Setting that to one side: At what point does the behavior of a government become Nazi-like?
If Nazi Germany had stopped at the yellow star, had not started a war, had been content simply with dividing Jews from the rest of society—if there had been no death camps—what would we think of those stars now?
It’s conceivable they would still be in use.
It’s tremendously easy to condemn Nazism when you have the luxury of looking backwards to its defeat three-quarters of a century ago.
But most people who were stuck in the middle of it found it was easier to follow Nazi orders and wait for better times.
This applies both to the Jews who were willing to put on the stars and their neighbors who didn’t stand up for them.
Is behavior only Nazi-like when it is dividing a society along racial or religious lines?
I would suggest that dividing citizens along political lines is equally dangerous.
Minorities don’t always have to be race-based. For many tyrannies, political distinctions are more convenient precisely because they are fluid and their definition is up to whomever is in charge.
Is behavior only Nazi-like if you’re actually murdering a disfavored class (as they are today in China)?
Or is it bad enough just to create separate rules for these people, limit their freedom of movement, and restrict their right to patronize certain establishments?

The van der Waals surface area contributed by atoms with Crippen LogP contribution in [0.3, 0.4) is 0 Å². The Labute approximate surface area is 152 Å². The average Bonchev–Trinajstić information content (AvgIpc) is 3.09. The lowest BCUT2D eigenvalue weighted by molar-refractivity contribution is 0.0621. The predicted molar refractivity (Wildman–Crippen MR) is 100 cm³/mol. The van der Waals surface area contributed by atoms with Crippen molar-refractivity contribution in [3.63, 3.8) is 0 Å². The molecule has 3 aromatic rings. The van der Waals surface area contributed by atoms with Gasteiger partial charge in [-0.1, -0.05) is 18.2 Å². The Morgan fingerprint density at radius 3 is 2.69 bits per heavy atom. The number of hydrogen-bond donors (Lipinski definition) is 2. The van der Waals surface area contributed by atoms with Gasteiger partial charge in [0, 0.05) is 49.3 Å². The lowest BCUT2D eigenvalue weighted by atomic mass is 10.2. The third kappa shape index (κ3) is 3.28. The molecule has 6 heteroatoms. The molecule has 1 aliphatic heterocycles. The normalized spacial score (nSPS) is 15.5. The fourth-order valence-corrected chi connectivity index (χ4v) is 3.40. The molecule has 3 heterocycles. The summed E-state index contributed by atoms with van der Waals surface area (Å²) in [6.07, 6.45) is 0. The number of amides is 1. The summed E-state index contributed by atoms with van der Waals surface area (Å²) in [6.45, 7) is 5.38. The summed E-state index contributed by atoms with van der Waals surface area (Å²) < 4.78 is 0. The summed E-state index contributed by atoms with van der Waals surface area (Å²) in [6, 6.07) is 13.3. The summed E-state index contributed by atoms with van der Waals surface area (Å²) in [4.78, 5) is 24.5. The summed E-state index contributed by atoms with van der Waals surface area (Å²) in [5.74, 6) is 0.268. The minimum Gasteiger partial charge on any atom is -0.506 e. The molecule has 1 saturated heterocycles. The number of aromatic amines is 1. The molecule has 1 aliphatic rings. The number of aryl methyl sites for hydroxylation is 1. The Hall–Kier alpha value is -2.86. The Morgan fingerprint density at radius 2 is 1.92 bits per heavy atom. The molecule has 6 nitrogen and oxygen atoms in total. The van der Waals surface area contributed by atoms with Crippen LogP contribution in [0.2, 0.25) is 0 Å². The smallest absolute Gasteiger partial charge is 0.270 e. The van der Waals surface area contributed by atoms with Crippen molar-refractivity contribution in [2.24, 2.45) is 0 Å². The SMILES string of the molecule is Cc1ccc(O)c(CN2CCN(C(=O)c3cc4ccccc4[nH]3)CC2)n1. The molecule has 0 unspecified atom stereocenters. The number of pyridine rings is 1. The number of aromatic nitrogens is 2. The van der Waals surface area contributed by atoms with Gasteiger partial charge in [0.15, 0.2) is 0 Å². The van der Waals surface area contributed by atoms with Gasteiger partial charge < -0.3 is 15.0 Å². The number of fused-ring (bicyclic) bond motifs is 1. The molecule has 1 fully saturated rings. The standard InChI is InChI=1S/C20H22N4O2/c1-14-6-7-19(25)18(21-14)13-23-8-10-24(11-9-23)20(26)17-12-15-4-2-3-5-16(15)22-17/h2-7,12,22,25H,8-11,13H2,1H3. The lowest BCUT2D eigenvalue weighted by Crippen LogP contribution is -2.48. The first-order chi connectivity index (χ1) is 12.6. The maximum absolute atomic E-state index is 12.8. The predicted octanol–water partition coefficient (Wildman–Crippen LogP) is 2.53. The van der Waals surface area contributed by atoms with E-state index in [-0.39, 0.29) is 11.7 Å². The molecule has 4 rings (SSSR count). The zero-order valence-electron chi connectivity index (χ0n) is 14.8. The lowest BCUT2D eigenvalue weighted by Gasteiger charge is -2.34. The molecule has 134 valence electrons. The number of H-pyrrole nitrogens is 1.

The Nazis didn’t get around to the full-scale Holocaust until World War II was near its end.
They’d already been Nazis for a long time.
And before the yellow stars were mandated, they’d already confiscated Jewish property, kicked Jews out of businesses, and barred them from entering public parks and nice restaurants.
Is that Nazi-like behavior or not? And, if it is, is it fair to draw comparisons, or not?
People wearing a yellow star to protest vaccine mandates may bother some people.
They don’t bother me even one tiny little bit. People accuse them of trivializing the Holocaust.
That’s a shallow and backwards interpretation: If anything, these protesters are overestimating the dangers of our current situation.
They’ve chosen the Holocaust precisely because they see it as the deepest human catastrophe they can think of. If you ask me, they take the Holocaust very seriously indeed.
The real complaint from people like Bendler has nothing to do with the Holocaust: His objection is that he thinks the current situation isn’t too serious.